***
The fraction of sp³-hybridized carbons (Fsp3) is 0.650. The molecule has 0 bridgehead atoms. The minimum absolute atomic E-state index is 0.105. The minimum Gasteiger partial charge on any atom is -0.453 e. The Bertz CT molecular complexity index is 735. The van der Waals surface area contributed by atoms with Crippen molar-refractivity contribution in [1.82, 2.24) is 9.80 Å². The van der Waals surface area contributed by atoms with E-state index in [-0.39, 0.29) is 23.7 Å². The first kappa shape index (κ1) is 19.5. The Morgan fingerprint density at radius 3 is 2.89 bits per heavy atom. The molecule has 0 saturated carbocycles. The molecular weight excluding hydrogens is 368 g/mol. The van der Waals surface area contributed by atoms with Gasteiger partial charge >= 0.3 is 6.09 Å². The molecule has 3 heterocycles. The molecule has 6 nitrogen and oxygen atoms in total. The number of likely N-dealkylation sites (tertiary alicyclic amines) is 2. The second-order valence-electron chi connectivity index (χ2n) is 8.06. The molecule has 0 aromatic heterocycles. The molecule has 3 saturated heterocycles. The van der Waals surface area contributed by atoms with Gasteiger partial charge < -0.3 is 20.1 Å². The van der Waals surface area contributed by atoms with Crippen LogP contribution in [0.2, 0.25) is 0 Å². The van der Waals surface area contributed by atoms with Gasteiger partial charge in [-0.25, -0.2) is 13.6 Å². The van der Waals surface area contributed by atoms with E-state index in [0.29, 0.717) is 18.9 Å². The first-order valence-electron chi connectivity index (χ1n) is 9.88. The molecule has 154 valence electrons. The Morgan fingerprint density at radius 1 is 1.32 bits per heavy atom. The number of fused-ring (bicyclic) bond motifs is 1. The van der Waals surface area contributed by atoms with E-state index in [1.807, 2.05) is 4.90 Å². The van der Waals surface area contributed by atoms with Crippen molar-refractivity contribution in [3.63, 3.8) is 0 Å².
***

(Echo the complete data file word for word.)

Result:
The fraction of sp³-hybridized carbons (Fsp3) is 0.650. The molecule has 0 bridgehead atoms. The minimum absolute atomic E-state index is 0.105. The minimum Gasteiger partial charge on any atom is -0.453 e. The Bertz CT molecular complexity index is 735. The van der Waals surface area contributed by atoms with Crippen molar-refractivity contribution in [1.82, 2.24) is 9.80 Å². The van der Waals surface area contributed by atoms with E-state index in [-0.39, 0.29) is 23.7 Å². The first kappa shape index (κ1) is 19.5. The Morgan fingerprint density at radius 3 is 2.89 bits per heavy atom. The molecule has 0 saturated carbocycles. The molecular weight excluding hydrogens is 368 g/mol. The van der Waals surface area contributed by atoms with Gasteiger partial charge >= 0.3 is 6.09 Å². The molecule has 3 heterocycles. The molecule has 6 nitrogen and oxygen atoms in total. The number of likely N-dealkylation sites (tertiary alicyclic amines) is 2. The second-order valence-electron chi connectivity index (χ2n) is 8.06. The molecule has 0 aromatic heterocycles. The molecule has 3 saturated heterocycles. The van der Waals surface area contributed by atoms with Gasteiger partial charge < -0.3 is 20.1 Å². The van der Waals surface area contributed by atoms with Crippen LogP contribution in [0.2, 0.25) is 0 Å². The van der Waals surface area contributed by atoms with Gasteiger partial charge in [-0.25, -0.2) is 13.6 Å². The van der Waals surface area contributed by atoms with E-state index in [0.29, 0.717) is 18.9 Å². The first-order valence-electron chi connectivity index (χ1n) is 9.88. The molecule has 154 valence electrons. The Morgan fingerprint density at radius 1 is 1.32 bits per heavy atom. The number of fused-ring (bicyclic) bond motifs is 1. The van der Waals surface area contributed by atoms with E-state index in [1.807, 2.05) is 4.90 Å². The van der Waals surface area contributed by atoms with Crippen molar-refractivity contribution in [3.63, 3.8) is 0 Å².